Martin Short, age 60, is best known for his comedy work on SCTV and SNL and as Ed Grimley or Jiminy Glick. But his serious turn as attorney Leonard Winstone on the FX legal thriller Damages earned Short a drama supporting actor Emmy nomination, a category that finds him competing against Aaron Paul (Breaking Bad), John Slattery (Mad Men), Andre Braugher (Men of a Certain Age), and Michael Emerson and Terry O’Quinn (Lost). Short spoke with Ray Richmond for Deadline Hollywood about why playing against type is his new way to stave off career boredom.
Deadline Hollywood: People were surprised that you could play a dramatic character who isn’t supposed to make people laugh.
Martin Short: When someone can be effective at something that’s not predictable for them, it tends to get extra attention.
DH: Was this trying to stretch your performing muscles?
MS: It isn’t as if I’d felt unrequited never playing the assassin. Whether arrogantly or what, I view myself simply as an actor. I’ve always been drawn to comedy because there aren’t too many people who can do that in an odd original way. And I take great pride in that. But that isn’t to say I couldn’t one day play George in Who’s Afraid of Virginia Woolf?.
DH: So we may see you do Shakespeare next?
MS: You never know. I’m an actor who loves doing comedy. But I’m now entering the most interesting phase of my career. When you have to worry about paying the rent, you’re never bored. You’re just happy to have that job. But once you don’t have to worry and reach the point where it’s no longer about the money, you’re able to look at other opportunities outside of your comfort zone.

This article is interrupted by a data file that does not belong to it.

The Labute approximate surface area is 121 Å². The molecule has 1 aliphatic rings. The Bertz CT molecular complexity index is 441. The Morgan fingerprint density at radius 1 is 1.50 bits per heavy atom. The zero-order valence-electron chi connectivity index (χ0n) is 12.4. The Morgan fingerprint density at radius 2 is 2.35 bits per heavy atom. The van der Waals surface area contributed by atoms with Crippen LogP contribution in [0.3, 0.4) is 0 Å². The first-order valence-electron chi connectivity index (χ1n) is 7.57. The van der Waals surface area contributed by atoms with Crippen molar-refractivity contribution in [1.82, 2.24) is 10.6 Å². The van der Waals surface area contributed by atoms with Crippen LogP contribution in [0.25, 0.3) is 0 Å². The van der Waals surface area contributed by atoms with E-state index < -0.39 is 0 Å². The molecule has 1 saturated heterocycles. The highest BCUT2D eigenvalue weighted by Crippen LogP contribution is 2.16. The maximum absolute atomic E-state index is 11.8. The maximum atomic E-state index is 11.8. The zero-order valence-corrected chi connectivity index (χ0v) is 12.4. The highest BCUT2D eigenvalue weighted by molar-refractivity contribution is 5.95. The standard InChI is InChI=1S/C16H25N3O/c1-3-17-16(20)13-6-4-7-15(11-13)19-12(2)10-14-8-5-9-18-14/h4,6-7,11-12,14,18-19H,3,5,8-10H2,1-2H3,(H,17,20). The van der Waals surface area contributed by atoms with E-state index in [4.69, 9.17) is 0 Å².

DH: Like this role in Damages?
MS: Exactly. When they phoned me up and asked if I wanted to be a part of that show, I jumped at it.
DH: Is that how it happened?
MS: That’s more or less it. Glenn and Todd Kessler and Daniel Zelman called to inquire if I’d be interested in playing this character. And I tip my hat to them for going out on a limb and saying, “Hey, we think you’d be great’’ when I wasn’t the obvious choice. They had no way of knowing I already was a fan of the show.
DH: What is it that you like about Damages?
MS: It’s one of a handful of shows where the assumption is the audience isn’t dumb as a post. Shows like Damages and Mad Men are saying “Hey, we think you’re as hip as we are as writers. We’re not going to pander.”
DH: So are you now abandoning comedy to become a serious actor?
MS: Oh God no. I still do live concerts all over the country – about four a month – with singing and characters and improv. It keeps me limber. I’ll never lose that. And comedy is still the bread and butter.